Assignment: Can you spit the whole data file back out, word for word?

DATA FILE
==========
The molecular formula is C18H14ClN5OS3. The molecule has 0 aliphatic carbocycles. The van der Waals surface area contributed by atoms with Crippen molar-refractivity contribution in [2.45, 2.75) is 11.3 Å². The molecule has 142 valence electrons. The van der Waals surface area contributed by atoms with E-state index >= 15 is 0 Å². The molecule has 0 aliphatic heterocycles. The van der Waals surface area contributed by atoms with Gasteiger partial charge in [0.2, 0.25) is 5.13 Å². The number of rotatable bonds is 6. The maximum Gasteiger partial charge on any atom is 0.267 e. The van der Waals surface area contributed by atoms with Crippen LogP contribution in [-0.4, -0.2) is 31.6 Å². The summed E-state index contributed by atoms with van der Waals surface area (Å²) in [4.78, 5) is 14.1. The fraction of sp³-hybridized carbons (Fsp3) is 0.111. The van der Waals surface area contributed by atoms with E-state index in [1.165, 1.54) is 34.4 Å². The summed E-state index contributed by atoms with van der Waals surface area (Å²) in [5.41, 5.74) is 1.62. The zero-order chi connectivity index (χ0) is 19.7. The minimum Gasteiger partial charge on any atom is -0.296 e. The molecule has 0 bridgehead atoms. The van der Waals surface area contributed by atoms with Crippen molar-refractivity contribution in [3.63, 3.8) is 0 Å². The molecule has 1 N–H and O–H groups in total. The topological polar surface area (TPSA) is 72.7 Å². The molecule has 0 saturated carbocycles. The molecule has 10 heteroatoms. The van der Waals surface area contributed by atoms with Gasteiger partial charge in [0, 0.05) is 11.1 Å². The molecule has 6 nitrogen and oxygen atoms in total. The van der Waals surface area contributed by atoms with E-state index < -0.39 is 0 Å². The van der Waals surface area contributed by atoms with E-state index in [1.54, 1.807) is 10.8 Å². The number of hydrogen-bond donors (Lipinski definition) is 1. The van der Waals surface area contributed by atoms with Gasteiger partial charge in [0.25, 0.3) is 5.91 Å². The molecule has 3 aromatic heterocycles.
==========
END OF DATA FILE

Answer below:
The molecular formula is C18H14ClN5OS3. The molecule has 0 aliphatic carbocycles. The van der Waals surface area contributed by atoms with Crippen molar-refractivity contribution in [2.45, 2.75) is 11.3 Å². The molecule has 142 valence electrons. The van der Waals surface area contributed by atoms with E-state index >= 15 is 0 Å². The molecule has 0 aliphatic heterocycles. The van der Waals surface area contributed by atoms with Gasteiger partial charge in [0.2, 0.25) is 5.13 Å². The number of rotatable bonds is 6. The maximum Gasteiger partial charge on any atom is 0.267 e. The van der Waals surface area contributed by atoms with Crippen LogP contribution in [-0.4, -0.2) is 31.6 Å². The summed E-state index contributed by atoms with van der Waals surface area (Å²) in [4.78, 5) is 14.1. The fraction of sp³-hybridized carbons (Fsp3) is 0.111. The van der Waals surface area contributed by atoms with E-state index in [1.165, 1.54) is 34.4 Å². The summed E-state index contributed by atoms with van der Waals surface area (Å²) in [5.41, 5.74) is 1.62. The zero-order chi connectivity index (χ0) is 19.7. The minimum Gasteiger partial charge on any atom is -0.296 e. The molecule has 0 bridgehead atoms. The van der Waals surface area contributed by atoms with Crippen molar-refractivity contribution in [3.63, 3.8) is 0 Å². The molecule has 1 N–H and O–H groups in total. The topological polar surface area (TPSA) is 72.7 Å². The molecule has 0 saturated carbocycles. The molecule has 10 heteroatoms. The van der Waals surface area contributed by atoms with Gasteiger partial charge in [0, 0.05) is 11.1 Å². The molecule has 6 nitrogen and oxygen atoms in total. The van der Waals surface area contributed by atoms with E-state index < -0.39 is 0 Å². The van der Waals surface area contributed by atoms with E-state index in [1.54, 1.807) is 10.8 Å². The number of hydrogen-bond donors (Lipinski definition) is 1. The van der Waals surface area contributed by atoms with Gasteiger partial charge in [0.25, 0.3) is 5.91 Å². The molecule has 3 aromatic heterocycles.